, 48 tweets, 21 min read
Acute allergic-like reactions to intravascular iodinated contrast: Who's at risk and how do you reduce the risk?

A #TWEETORIAL for #radres and referring clinicians alike

Inspired by a recent paper in @Radiology_RSNA by Cha MJ, Kang DY, et al. pubs.rsna.org/doi/10.1148/ra… 1/40ish
@radiology_rsna First some background:

Which of the following is most likely to represent an allergic-like contrast reaction?
@radiology_rsna Not all acute adverse reactions to contrast are allergic-like. Allergic-like reactions include hives, pruritus, nasal congestion, wheezing, anaphylaxis. Reactions are subcategorized by severity.
Mild: self-limited
Moderate: commonly requiring treatment
Severe: life-threatening
@radiology_rsna Here is a list of allergic-like reactions from the American College of Radiology Manual on Contrast Media, which were the focus of the study by Cha et al. They called them hypersensitivity reactions.
@radiology_rsna Ideally allergic-like reactions should be distinguished from physiologic reactions, although Cha et al "also closely monitored" reports of select physiologic reactions because of overlap in clinical practice.

Here is a list of physiologic reactions.
@radiology_rsna Why does the distinction matter?

1) Patients with allergic-like reactions may require/benefit from premedication prior to future exposures, while those with physiologic reactions do not.
@radiology_rsna Many patients who received intravascular high osmolality contrast, used decades ago, had physiologic reactions related to osmotoxicity. These should not prevent a patient today from receiving low osmolality contrast agents, which have much lower rates of such reactions.
@radiology_rsna DEFINING ACUTE
When do these reactions occur?

Nearly all life-threatening reactions happen immediately, within 20 minutes of contrast administration.
@radiology_rsna Delayed reactions can occur up to a week after, usually a few hours to days. Fortunately, delayed reactions are most commonly hives or other rash, rarely serious. After a mild delayed cutaneous reaction, preventative measures are not advocated for future contrast exposures.
Which contrast agents are we talking about?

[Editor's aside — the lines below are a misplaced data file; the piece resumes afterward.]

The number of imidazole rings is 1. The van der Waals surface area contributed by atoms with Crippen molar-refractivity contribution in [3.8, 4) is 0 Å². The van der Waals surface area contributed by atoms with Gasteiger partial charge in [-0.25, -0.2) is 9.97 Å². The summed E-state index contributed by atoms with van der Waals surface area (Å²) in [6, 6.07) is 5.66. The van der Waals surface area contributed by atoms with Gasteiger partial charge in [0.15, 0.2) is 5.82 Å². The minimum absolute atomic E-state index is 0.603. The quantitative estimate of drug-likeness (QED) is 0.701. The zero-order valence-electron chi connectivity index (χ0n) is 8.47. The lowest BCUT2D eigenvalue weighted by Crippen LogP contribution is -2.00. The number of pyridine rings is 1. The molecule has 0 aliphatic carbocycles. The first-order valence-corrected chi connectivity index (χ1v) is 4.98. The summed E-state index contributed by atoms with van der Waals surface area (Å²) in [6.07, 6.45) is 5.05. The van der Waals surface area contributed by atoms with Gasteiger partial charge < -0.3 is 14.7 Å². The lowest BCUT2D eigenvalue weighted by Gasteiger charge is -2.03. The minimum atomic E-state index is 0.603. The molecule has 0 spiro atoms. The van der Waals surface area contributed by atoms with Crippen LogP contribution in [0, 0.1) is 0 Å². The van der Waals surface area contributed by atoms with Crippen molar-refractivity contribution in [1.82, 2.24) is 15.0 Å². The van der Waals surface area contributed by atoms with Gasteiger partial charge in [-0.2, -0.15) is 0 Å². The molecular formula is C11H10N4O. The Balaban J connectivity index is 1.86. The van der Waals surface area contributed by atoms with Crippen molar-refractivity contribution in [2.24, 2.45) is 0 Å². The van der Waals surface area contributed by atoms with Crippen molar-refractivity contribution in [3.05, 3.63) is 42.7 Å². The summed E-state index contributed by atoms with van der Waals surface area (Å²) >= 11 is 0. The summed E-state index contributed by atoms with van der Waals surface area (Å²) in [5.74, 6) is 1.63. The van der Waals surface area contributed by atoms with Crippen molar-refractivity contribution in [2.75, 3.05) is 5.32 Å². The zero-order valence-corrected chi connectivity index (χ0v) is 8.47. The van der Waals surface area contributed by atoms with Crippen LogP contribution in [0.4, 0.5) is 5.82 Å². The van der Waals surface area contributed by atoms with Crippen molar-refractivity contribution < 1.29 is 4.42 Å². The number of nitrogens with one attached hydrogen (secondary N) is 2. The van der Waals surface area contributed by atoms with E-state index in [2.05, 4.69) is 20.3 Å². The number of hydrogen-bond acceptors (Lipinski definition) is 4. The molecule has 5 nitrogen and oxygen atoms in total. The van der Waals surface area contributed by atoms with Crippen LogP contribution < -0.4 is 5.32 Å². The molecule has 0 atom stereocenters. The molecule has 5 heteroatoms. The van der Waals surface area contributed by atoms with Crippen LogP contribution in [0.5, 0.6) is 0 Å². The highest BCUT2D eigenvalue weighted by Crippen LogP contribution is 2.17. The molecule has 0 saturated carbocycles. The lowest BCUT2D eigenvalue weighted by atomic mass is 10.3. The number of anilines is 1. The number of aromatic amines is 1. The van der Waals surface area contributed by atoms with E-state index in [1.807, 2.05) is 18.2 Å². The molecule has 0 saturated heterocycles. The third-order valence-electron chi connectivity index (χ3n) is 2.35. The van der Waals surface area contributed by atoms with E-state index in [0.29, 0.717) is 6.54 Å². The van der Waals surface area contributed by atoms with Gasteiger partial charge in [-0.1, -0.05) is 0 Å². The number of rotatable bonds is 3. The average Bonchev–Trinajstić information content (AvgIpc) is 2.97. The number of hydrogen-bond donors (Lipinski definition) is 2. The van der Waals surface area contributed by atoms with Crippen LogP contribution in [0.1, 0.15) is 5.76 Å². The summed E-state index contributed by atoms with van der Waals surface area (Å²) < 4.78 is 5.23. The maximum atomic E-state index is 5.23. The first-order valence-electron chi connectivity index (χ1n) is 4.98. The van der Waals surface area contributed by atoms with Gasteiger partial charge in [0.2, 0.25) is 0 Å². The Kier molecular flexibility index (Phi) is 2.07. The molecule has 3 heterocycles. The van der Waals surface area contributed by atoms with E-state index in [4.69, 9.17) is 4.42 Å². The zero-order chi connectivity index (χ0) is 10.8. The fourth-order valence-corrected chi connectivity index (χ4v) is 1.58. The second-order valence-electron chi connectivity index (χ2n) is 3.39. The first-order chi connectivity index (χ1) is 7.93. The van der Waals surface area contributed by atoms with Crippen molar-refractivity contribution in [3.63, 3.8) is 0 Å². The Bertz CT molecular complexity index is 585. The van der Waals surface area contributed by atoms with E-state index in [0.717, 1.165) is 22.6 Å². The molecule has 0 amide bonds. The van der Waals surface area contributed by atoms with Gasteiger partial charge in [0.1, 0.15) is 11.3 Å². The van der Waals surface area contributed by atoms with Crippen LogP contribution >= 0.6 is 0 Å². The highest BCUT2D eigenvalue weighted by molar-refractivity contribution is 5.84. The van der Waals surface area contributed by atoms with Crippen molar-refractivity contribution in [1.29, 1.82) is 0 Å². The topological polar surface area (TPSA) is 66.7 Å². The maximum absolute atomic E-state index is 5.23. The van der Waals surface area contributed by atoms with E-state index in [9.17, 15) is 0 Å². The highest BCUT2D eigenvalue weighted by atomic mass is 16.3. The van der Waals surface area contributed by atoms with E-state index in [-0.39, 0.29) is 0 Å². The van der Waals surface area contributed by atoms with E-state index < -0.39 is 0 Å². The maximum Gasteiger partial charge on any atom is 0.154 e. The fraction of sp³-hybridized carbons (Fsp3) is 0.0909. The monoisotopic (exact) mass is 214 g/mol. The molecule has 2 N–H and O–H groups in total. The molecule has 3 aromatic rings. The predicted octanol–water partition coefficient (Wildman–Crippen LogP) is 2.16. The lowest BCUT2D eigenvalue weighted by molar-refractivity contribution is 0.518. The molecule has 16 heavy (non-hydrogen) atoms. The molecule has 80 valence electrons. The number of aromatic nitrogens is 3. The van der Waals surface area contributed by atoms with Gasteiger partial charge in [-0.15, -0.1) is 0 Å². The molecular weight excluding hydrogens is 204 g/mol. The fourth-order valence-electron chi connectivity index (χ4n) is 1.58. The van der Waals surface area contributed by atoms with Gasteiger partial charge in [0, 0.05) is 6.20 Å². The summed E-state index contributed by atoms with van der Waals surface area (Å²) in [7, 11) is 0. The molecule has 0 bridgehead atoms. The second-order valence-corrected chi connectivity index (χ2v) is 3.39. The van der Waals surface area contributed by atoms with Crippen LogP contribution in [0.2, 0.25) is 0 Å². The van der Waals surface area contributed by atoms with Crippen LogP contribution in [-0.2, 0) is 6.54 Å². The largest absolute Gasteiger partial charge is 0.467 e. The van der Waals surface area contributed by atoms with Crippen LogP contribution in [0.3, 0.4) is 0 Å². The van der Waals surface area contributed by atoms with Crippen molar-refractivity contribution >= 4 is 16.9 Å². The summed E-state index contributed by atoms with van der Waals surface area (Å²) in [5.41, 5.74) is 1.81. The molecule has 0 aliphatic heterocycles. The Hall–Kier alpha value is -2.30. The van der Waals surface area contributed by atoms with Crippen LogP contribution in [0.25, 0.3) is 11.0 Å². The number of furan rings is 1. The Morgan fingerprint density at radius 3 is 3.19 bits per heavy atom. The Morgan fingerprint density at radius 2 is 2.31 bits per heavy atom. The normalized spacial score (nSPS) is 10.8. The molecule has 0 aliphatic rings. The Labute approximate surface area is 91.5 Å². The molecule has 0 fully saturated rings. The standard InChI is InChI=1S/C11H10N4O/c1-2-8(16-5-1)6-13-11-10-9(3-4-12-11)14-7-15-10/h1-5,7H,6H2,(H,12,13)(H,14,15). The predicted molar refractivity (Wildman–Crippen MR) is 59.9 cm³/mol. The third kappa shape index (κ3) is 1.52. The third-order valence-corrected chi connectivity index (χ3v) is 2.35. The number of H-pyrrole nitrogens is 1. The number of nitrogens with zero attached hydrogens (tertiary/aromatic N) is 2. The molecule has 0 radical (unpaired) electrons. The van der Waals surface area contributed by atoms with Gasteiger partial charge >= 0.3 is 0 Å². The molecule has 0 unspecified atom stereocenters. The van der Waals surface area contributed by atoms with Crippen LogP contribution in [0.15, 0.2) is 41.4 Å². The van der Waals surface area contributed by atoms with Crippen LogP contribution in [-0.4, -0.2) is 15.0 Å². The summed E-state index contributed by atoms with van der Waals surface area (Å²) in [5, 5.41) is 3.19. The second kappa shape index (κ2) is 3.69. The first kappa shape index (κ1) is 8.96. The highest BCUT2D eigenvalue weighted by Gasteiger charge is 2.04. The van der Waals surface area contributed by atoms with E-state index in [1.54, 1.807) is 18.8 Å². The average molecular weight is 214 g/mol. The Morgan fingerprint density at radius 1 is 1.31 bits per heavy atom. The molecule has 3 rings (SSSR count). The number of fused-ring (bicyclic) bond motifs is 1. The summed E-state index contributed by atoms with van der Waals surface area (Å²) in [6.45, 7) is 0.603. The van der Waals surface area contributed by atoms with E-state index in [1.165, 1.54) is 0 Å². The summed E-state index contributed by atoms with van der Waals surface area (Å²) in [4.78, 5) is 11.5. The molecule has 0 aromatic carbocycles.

These days we use nonionic, tri-iodinated benzene rings with three variable side chains, in solutions that are 1-3x serum osmolality (called "low osmolality").
@radiology_rsna Some iodinated contrast generic names:
io𝘥𝘪xanol (a 𝘥𝘪mer and iso-osmolal)
@radiology_rsna Why do contrast names matter? When documenting a contrast reaction, one should specify the culprit agent (we'll see why later).

TRIVIA: Which of these is an iodinated contrast agent brand name (included in this paper)?
@radiology_rsna Optiray is ioversol. Optimark is the gadolinium-based contrast agent gadoversetamide (being phased out). The other two are Pokémon.

The point is, brand names are hard. In contrast (get it?), the generic names for current intravascular iodinated agents all start with "io-"!
@radiology_rsna Side note 1: An astute reader knows diatrizoate [Gastrografin] is also an iodinated contrast agent, but these days it is only administered via GI/GU routes given its high osmolality.
@radiology_rsna Side note 2: These agents often have a number, eg, Isovue 370. That's concentration of iodine (mg/ml) of the product. This is not so important as there is no clear relationship between reaction risk and iodine concentration within the commercially available range of each agent.
@radiology_rsna IMPORTANT‼️: Do not call iodinated contrast agents "iodine". There is no such thing as an "iodine" allergy. Nor is there allergenic overlap with povidone-iodine (Betadine), iodized table salt, radioiodine, shellfish or other seafood.
@radiology_rsna Also realize that documenting only "contrast allergy" is nonspecific and may hamper your patient from getting a different type of contrast-enhanced study in the future, like gadolinium-based contrast for MRI.
@radiology_rsna RISK OF REACTION
Cha et al. studied a registry of 196,081 patients who had contrast-enhanced CT at 7 institutions in Korea over 8 months. Here's some rounded figures based on this and other papers, which triangulate the teaching points.
@radiology_rsna Which of the following is closest to the rate of allergic-like reactions upon exposure to intravascular iodinated contrast?
@radiology_rsna The prevalence of allergic-like reactions to (modern, low osmolality) intravascular iodinated contrast is less than 1% (about 1-7 in 1000 depending on your source).
@radiology_rsna Of allergic-like reactions to iodinated contrast, most (70-90%) are mild, some (10-20%) are moderate, and rare ones (1-5%) are severe.
@radiology_rsna The strongest risk factor for an allergic-like reaction to iodinated contrast is a prior personal history of such, even though most people who have a reaction never had one before that.
@radiology_rsna Other risk factors include family history of iodinated contrast reaction; female sex; and personal history of other allergies or asthma.
@radiology_rsna In current practice, however, the PRIMARY risk factor that is considered when deciding whether to undertake preventive measures is the prior history of an allergic-like reaction.
@radiology_rsna The SEVERITY of that reaction is also important when determining the strength of preventive measures to undertake. Why? Most recurrent reactions have a severity similar to that of the index reaction.